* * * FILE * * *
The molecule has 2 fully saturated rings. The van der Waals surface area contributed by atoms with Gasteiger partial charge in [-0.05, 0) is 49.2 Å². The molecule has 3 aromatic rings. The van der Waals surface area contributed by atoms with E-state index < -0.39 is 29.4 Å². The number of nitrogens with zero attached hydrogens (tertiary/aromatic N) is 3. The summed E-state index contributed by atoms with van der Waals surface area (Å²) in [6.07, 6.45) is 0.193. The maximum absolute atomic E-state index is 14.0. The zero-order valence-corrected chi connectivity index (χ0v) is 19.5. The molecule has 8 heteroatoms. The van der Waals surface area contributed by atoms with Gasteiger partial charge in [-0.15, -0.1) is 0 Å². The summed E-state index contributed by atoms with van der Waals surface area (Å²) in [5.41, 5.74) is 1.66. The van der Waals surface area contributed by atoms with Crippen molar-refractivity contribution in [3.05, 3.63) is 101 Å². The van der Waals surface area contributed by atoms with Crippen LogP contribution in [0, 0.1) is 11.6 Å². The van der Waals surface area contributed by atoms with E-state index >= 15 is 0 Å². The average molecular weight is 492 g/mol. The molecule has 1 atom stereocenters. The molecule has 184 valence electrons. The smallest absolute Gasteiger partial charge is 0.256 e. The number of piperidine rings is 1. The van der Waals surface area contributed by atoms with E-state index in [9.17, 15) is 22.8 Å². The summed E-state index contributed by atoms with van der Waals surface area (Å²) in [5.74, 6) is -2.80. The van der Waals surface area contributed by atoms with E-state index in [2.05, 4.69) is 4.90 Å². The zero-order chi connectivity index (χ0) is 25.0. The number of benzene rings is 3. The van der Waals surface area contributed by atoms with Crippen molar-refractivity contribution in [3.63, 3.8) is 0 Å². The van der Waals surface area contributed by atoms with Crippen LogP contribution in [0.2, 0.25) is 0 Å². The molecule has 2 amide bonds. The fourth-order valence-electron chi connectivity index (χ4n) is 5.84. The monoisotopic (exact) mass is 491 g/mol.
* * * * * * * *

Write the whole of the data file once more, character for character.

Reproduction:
The molecule has 2 fully saturated rings. The van der Waals surface area contributed by atoms with Gasteiger partial charge in [-0.05, 0) is 49.2 Å². The molecule has 3 aromatic rings. The van der Waals surface area contributed by atoms with E-state index < -0.39 is 29.4 Å². The number of nitrogens with zero attached hydrogens (tertiary/aromatic N) is 3. The summed E-state index contributed by atoms with van der Waals surface area (Å²) in [6.07, 6.45) is 0.193. The maximum absolute atomic E-state index is 14.0. The zero-order valence-corrected chi connectivity index (χ0v) is 19.5. The molecule has 8 heteroatoms. The van der Waals surface area contributed by atoms with Gasteiger partial charge in [-0.15, -0.1) is 0 Å². The summed E-state index contributed by atoms with van der Waals surface area (Å²) in [5.41, 5.74) is 1.66. The van der Waals surface area contributed by atoms with Crippen molar-refractivity contribution in [3.05, 3.63) is 101 Å². The van der Waals surface area contributed by atoms with Crippen LogP contribution in [0, 0.1) is 11.6 Å². The van der Waals surface area contributed by atoms with E-state index >= 15 is 0 Å². The average molecular weight is 492 g/mol. The molecule has 1 atom stereocenters. The molecule has 184 valence electrons. The smallest absolute Gasteiger partial charge is 0.256 e. The number of piperidine rings is 1. The van der Waals surface area contributed by atoms with E-state index in [9.17, 15) is 22.8 Å². The summed E-state index contributed by atoms with van der Waals surface area (Å²) in [5.74, 6) is -2.80. The van der Waals surface area contributed by atoms with E-state index in [2.05, 4.69) is 4.90 Å². The zero-order chi connectivity index (χ0) is 25.0. The number of benzene rings is 3. The van der Waals surface area contributed by atoms with Crippen molar-refractivity contribution in [3.63, 3.8) is 0 Å². The van der Waals surface area contributed by atoms with Crippen LogP contribution in [0.2, 0.25) is 0 Å². The molecule has 2 amide bonds. The fourth-order valence-electron chi connectivity index (χ4n) is 5.84. The monoisotopic (exact) mass is 491 g/mol.